Even in my own book, I write about my brother’s suicide. Absolutely, I carry it forward with me—“I’m a bad person. I mean, if I weren’t, I would have known he wasn’t doing well. I would have been able to do something more.” I absolutely felt a sense of shame about it. I felt it immediately and pervasively. Unless we go look at that—what is it that I feel ashamed about? There are things we think it might make sense to feel ashamed about—stealing candy from babies, we should feel ashamed—but in most cases, the shame that we feel is reflexive because something bad has happened to us and we don’t know what to do with the shame that just gets created in us, so we apply to ourselves. I’ve seen it over and over and over again.
TS: In mentioning your brother’s suicide—and you write about it beautifully in the book, and the shame you experienced—how were you able, knowing everything you know to work with your own shame in that situation and find some level of resolution, if you have?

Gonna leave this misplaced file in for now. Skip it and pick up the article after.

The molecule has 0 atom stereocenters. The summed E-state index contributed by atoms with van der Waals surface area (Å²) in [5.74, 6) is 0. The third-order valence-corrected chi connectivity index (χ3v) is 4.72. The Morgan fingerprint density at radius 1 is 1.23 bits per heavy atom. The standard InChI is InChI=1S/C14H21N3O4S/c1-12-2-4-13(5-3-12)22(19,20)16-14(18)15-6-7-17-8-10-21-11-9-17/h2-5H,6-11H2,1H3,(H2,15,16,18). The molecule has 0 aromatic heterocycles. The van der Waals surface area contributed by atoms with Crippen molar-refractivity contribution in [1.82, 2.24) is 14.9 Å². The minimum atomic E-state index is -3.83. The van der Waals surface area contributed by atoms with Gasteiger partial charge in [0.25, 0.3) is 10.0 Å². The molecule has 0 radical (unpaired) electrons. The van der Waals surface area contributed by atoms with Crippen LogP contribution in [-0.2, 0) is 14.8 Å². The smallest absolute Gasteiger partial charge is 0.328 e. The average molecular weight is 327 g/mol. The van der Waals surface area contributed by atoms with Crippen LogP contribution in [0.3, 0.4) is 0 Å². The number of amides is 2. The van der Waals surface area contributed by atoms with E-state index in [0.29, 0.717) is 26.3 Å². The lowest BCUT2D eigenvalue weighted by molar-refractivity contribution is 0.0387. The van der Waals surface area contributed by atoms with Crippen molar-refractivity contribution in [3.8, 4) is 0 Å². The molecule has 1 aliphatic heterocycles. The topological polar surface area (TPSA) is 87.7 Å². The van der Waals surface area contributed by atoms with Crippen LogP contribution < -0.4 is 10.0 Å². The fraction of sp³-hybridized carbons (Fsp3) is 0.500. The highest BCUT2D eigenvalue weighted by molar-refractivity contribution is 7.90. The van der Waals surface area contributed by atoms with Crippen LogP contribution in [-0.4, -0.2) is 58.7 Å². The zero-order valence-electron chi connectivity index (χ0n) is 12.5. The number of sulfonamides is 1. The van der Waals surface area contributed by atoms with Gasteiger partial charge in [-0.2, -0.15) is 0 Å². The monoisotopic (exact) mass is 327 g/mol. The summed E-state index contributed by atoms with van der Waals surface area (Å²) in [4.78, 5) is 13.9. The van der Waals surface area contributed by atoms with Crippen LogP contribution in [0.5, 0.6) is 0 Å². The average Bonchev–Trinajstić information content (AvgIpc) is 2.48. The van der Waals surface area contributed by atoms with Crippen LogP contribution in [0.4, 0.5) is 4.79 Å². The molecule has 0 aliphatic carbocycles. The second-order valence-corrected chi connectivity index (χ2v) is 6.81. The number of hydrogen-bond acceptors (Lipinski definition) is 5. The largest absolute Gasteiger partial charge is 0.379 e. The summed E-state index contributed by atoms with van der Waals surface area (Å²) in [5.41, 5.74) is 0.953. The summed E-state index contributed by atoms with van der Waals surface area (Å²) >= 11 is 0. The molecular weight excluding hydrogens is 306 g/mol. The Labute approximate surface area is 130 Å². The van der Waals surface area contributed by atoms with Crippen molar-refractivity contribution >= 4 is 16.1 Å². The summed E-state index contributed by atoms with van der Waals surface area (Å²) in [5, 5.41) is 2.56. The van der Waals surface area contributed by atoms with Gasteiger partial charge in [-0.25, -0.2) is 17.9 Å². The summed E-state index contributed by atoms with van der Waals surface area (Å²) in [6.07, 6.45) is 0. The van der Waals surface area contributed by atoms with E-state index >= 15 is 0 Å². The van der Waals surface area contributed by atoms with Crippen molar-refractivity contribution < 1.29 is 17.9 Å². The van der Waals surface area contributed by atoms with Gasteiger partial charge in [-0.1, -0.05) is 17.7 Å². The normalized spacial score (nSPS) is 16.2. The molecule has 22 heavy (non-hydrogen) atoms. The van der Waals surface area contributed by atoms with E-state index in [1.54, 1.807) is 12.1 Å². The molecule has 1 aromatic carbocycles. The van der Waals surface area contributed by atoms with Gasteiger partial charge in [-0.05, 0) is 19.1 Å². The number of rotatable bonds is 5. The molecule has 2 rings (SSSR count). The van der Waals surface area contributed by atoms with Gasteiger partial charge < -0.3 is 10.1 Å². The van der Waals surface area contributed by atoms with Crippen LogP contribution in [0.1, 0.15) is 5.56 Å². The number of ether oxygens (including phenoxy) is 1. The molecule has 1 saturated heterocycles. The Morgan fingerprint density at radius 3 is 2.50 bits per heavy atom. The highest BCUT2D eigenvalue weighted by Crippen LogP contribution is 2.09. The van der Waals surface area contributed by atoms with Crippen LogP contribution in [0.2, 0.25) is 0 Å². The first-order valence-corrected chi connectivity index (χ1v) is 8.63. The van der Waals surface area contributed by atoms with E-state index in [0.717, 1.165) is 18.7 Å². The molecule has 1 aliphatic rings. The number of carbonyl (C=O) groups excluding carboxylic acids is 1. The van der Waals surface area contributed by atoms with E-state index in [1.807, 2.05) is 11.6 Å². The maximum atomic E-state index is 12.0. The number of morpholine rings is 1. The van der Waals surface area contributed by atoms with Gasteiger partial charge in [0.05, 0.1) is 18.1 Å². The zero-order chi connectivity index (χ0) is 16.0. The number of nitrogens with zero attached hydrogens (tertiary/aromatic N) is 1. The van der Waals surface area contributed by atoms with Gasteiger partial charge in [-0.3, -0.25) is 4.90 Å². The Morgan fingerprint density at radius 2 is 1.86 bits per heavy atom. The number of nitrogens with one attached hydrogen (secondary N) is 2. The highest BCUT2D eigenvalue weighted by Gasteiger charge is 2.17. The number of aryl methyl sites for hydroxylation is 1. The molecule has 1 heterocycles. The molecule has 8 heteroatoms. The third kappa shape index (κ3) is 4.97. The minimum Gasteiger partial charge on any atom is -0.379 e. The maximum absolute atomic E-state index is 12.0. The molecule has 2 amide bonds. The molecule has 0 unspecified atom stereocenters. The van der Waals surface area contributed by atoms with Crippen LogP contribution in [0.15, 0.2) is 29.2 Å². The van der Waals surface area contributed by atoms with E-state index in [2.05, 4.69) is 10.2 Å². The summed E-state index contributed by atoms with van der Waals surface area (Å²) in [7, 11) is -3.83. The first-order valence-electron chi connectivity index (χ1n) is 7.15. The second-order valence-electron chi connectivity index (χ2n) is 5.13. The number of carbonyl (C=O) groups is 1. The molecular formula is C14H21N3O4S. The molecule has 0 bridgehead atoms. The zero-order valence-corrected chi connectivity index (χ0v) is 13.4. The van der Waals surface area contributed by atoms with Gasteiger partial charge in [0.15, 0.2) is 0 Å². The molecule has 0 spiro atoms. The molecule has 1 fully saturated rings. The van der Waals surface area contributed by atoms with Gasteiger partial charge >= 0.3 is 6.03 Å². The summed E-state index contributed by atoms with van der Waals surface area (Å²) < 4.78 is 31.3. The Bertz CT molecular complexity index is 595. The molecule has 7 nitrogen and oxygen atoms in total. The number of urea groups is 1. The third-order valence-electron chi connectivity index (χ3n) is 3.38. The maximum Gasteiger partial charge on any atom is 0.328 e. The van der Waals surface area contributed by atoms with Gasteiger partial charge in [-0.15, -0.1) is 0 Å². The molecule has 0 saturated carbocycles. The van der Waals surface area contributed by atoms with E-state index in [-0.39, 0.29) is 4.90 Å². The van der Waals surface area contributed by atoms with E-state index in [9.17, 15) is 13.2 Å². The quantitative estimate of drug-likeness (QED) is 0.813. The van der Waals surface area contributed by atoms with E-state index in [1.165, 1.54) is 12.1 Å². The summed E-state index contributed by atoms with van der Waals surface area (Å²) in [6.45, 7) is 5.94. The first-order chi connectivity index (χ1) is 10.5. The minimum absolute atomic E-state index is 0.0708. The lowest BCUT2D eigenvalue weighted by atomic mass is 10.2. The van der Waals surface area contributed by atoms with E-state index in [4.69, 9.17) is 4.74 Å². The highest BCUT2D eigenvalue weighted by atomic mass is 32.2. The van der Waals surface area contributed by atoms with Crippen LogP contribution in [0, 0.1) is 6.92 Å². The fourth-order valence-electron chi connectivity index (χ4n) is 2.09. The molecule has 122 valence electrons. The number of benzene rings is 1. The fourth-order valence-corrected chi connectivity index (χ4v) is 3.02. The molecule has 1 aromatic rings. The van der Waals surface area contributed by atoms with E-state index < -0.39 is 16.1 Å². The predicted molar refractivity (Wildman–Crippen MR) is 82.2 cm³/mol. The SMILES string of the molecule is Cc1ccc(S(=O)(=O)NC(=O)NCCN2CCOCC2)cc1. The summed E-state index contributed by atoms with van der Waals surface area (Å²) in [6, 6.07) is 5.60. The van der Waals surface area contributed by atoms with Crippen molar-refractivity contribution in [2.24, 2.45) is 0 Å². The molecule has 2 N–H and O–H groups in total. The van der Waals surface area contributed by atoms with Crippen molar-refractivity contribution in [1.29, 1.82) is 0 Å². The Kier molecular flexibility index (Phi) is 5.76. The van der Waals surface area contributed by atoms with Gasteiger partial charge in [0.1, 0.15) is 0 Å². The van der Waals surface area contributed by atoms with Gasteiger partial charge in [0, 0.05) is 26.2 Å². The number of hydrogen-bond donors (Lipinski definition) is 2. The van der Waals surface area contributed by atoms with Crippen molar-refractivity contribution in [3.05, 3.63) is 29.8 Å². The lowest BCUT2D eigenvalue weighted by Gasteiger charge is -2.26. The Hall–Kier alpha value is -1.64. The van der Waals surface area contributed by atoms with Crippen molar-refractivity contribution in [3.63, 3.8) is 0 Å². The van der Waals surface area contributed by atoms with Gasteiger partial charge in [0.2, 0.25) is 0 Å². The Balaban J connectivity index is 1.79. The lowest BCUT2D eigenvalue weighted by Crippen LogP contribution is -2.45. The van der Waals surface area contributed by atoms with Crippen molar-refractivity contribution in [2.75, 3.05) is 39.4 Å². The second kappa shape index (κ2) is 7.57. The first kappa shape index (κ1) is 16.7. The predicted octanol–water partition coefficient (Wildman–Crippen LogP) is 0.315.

PC: I was very fortunate. I mean, very, very fortunate. When I look back on where that could have gone, I see where it does go for a lot of people. It’s not a platitude, but it’s true—it’s a reflection of truth to see people who are in very bad situations and to think, “There, but for the grace of God, go I.” Because we all have vulnerabilities and susceptibilities. If I were not fortunate to have really good supportive people around me who were emphasizing to me that they felt compassion for me, that I was not a bad person, and I could have a good life. I could get help, and I did. I went and I saw a therapist. The therapist helped me understand some of what was going on with me. I was lucky that I had enough knowledge and resources to get myself some help and good people around me who told me, “Right, it makes sense to do that. Don’t just drink yourself to death because of this. Don’t just decide that you’re worth nothing and stop trying to achieve anything because of this.” But it was far from obvious.